Even if it isn’t your favorite season, most of us will still agree that we love the summer. I’m betting most of us would also say that as much as we love summer, we hate the mosquitos. These plants will help ward off the most annoying bugs of summer.
Yes, just like the candles, but in plant version. The strong fragrance in citronella candles comes from the leaves of the citronella plant. Citronella has a grass-like appearance, is pretty drought resistant, and likes an afternoon with shade and to be planted in a fast-draining soil. Unfortunately, citronella is an annual meaning that it won’t come back each year. Did you know that it’s also called a mosquito plant? How fitting.
This tall grass has a strong lemon fragrance and taste. Well we like lemongrass for its flavor in the kitchen and in Asian cooking, mosquitoes hate this citrus scent. This is another annual and it likes to be in the warm, full sun. To give lemongrass its best life, fertilize it every few weeks with fish emulsion or general fertilizer and make sure to keep the soil moist.
This pretty herb adds flowering purple color to your garden and is a versatile herb in the kitchen. This annual is grown in all but the most mild of winter areas and thrives in full sun as long as its planted in sandy soil and only watered when the soil dries out.
Basil is in fact a powerful natural mosquito repellant. There are many varieties of this warm-weather herb and they all discourage mosquitoes. The scent they naturally put out deters mosquitoes, keeping them away from the plants and therefore keeping them away from you.
Not only are these yellow, gold, white, and orange flowers easy to grow, but they do well in containers and sunny spots. Don’t water these too much, and actually, make sure to let the soil slightly dry out before watering them. If you clip away spent flowers, it will encourage more marigold blooms all through the Fall.
Lavender is relaxing and calming to us, but to mosquitoes it’s stinky and they want no part of it. There are several different types of lavender however they all like a lot of sun, prefer dry soil and to be periodically deadheaded to promote more blooms.
Lemon Balm is related to mint, but has a citrusy smell that mosquitos cannot stand./ Dried lemon balm leaves can be brewed into wonderful lemon herb tea that helps you fall asleep. Lemon balm grows best in partial shade with soil that’s moist but not soggy.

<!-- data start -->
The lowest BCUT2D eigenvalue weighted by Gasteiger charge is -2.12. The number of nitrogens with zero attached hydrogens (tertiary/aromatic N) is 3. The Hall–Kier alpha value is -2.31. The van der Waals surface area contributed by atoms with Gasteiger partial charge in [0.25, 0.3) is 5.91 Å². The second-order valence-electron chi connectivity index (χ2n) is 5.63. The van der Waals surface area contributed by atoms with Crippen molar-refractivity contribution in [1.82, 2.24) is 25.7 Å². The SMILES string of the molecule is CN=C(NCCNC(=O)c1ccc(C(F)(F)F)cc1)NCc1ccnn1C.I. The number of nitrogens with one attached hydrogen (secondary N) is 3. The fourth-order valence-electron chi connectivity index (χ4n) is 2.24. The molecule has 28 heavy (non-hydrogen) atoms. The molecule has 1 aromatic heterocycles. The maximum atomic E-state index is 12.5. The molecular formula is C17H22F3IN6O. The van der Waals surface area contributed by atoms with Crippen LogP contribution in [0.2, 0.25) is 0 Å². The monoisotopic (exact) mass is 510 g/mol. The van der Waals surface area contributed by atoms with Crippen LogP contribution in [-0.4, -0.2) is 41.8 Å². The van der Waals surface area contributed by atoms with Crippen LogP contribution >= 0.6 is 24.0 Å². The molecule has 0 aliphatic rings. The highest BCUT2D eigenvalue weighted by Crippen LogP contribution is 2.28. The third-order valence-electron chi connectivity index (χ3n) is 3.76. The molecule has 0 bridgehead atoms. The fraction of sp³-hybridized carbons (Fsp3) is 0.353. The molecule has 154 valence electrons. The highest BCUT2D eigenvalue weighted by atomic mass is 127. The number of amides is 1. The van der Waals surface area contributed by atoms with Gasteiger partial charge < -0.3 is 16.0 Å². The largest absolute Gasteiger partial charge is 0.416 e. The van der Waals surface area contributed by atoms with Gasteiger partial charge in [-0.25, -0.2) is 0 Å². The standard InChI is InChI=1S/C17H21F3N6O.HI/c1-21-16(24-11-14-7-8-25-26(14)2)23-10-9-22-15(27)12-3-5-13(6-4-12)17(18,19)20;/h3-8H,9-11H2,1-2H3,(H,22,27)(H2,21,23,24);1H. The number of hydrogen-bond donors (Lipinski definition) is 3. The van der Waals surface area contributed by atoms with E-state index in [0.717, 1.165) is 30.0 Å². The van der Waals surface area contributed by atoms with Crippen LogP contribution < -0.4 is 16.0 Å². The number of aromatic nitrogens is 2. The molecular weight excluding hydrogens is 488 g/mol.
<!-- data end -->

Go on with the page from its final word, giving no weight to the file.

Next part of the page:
Cats love it, and mosquitos hate it? The Nepetalactone in Catnip is known to be a more effective mosquito repellant than the commercial chemical DEET. Catnip is pretty, too, so as a bonus, you will see pretty and spikey white or purple flowers from spring until Fall. You can plant perennial Catnip as well that will come back year after year. It also likes to be in the sun and have its soil dried out a bit before watering.
Geraniums are from the pelargonium family and are known for their colorful flowers. Scented geraniums are valued most for their leaves because of their pleasant fragrances. Though there are many varieties of this annual, the lemon, lime, orange, and peppermint geraniums are most effective against mosquitos.
Most plants within the mint family are a turnoff to mosquitoes, and peppermint is no different. Peppermint can be invasive, so keep it in its own container, and in a partially shaded spot. The soil needs to stay moist and watered regularly. And of course you can use it all over you kitchen, including for tea, as a garnish in drinks, sprinkled into soup, or even in a fruit salad.
Do you have any of these plants around? How cool that plants that can feed us or be beautiful around us can also get rid of those pesky summer mosquitoes?
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Author: Emily Rokke
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